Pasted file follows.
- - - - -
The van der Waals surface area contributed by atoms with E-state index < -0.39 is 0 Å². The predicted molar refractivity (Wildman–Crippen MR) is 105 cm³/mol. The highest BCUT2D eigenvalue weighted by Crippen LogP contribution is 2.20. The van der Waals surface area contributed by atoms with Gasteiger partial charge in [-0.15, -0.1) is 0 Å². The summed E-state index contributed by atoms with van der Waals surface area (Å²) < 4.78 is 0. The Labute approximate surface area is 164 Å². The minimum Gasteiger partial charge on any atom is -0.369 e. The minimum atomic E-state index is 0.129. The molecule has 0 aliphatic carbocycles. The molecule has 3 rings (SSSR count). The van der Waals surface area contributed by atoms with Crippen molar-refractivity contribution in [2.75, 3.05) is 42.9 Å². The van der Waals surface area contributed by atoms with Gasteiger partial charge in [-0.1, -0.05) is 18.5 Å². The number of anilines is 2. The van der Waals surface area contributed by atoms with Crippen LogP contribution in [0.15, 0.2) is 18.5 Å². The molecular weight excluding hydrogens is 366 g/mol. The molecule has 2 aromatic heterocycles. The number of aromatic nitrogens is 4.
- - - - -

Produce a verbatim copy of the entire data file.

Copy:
The van der Waals surface area contributed by atoms with E-state index < -0.39 is 0 Å². The predicted molar refractivity (Wildman–Crippen MR) is 105 cm³/mol. The highest BCUT2D eigenvalue weighted by Crippen LogP contribution is 2.20. The van der Waals surface area contributed by atoms with Gasteiger partial charge in [-0.15, -0.1) is 0 Å². The summed E-state index contributed by atoms with van der Waals surface area (Å²) < 4.78 is 0. The Labute approximate surface area is 164 Å². The minimum Gasteiger partial charge on any atom is -0.369 e. The minimum atomic E-state index is 0.129. The molecule has 0 aliphatic carbocycles. The molecule has 3 rings (SSSR count). The van der Waals surface area contributed by atoms with Crippen molar-refractivity contribution in [2.75, 3.05) is 42.9 Å². The van der Waals surface area contributed by atoms with Gasteiger partial charge in [-0.1, -0.05) is 18.5 Å². The number of anilines is 2. The van der Waals surface area contributed by atoms with Crippen LogP contribution in [0.15, 0.2) is 18.5 Å². The molecular weight excluding hydrogens is 366 g/mol. The molecule has 2 aromatic heterocycles. The number of aromatic nitrogens is 4.